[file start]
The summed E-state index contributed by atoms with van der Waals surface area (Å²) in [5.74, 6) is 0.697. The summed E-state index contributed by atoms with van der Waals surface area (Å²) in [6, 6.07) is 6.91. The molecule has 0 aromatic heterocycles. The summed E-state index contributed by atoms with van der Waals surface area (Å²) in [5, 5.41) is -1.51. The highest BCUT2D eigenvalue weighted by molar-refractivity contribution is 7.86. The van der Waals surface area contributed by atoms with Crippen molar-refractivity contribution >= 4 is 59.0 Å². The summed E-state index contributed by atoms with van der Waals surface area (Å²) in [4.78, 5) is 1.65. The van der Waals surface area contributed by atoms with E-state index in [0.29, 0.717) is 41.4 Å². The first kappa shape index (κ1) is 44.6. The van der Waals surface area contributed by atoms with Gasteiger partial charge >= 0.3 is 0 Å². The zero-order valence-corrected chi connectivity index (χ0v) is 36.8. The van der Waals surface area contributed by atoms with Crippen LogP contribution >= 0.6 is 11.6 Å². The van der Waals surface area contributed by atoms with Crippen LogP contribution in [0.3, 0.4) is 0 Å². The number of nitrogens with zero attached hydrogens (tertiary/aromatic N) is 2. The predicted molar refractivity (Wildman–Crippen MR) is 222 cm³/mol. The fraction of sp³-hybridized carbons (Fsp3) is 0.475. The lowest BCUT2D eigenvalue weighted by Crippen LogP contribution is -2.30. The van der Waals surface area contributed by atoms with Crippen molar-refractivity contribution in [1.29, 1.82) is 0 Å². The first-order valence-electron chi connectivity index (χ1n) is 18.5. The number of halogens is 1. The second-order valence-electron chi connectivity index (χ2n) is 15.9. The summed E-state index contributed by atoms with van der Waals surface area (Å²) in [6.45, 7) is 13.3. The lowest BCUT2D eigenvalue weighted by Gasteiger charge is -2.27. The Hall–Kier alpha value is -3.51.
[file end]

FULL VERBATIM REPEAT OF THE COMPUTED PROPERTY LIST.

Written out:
The summed E-state index contributed by atoms with van der Waals surface area (Å²) in [5.74, 6) is 0.697. The summed E-state index contributed by atoms with van der Waals surface area (Å²) in [6, 6.07) is 6.91. The molecule has 0 aromatic heterocycles. The summed E-state index contributed by atoms with van der Waals surface area (Å²) in [5, 5.41) is -1.51. The highest BCUT2D eigenvalue weighted by molar-refractivity contribution is 7.86. The van der Waals surface area contributed by atoms with Crippen molar-refractivity contribution >= 4 is 59.0 Å². The summed E-state index contributed by atoms with van der Waals surface area (Å²) in [4.78, 5) is 1.65. The van der Waals surface area contributed by atoms with E-state index in [0.29, 0.717) is 41.4 Å². The first kappa shape index (κ1) is 44.6. The van der Waals surface area contributed by atoms with Gasteiger partial charge >= 0.3 is 0 Å². The zero-order valence-corrected chi connectivity index (χ0v) is 36.8. The van der Waals surface area contributed by atoms with Crippen LogP contribution >= 0.6 is 11.6 Å². The van der Waals surface area contributed by atoms with Crippen LogP contribution in [0.3, 0.4) is 0 Å². The number of nitrogens with zero attached hydrogens (tertiary/aromatic N) is 2. The predicted molar refractivity (Wildman–Crippen MR) is 222 cm³/mol. The fraction of sp³-hybridized carbons (Fsp3) is 0.475. The lowest BCUT2D eigenvalue weighted by Crippen LogP contribution is -2.30. The van der Waals surface area contributed by atoms with Crippen molar-refractivity contribution in [1.29, 1.82) is 0 Å². The first-order valence-electron chi connectivity index (χ1n) is 18.5. The number of halogens is 1. The second-order valence-electron chi connectivity index (χ2n) is 15.9. The summed E-state index contributed by atoms with van der Waals surface area (Å²) in [6.45, 7) is 13.3. The lowest BCUT2D eigenvalue weighted by Gasteiger charge is -2.27. The Hall–Kier alpha value is -3.51.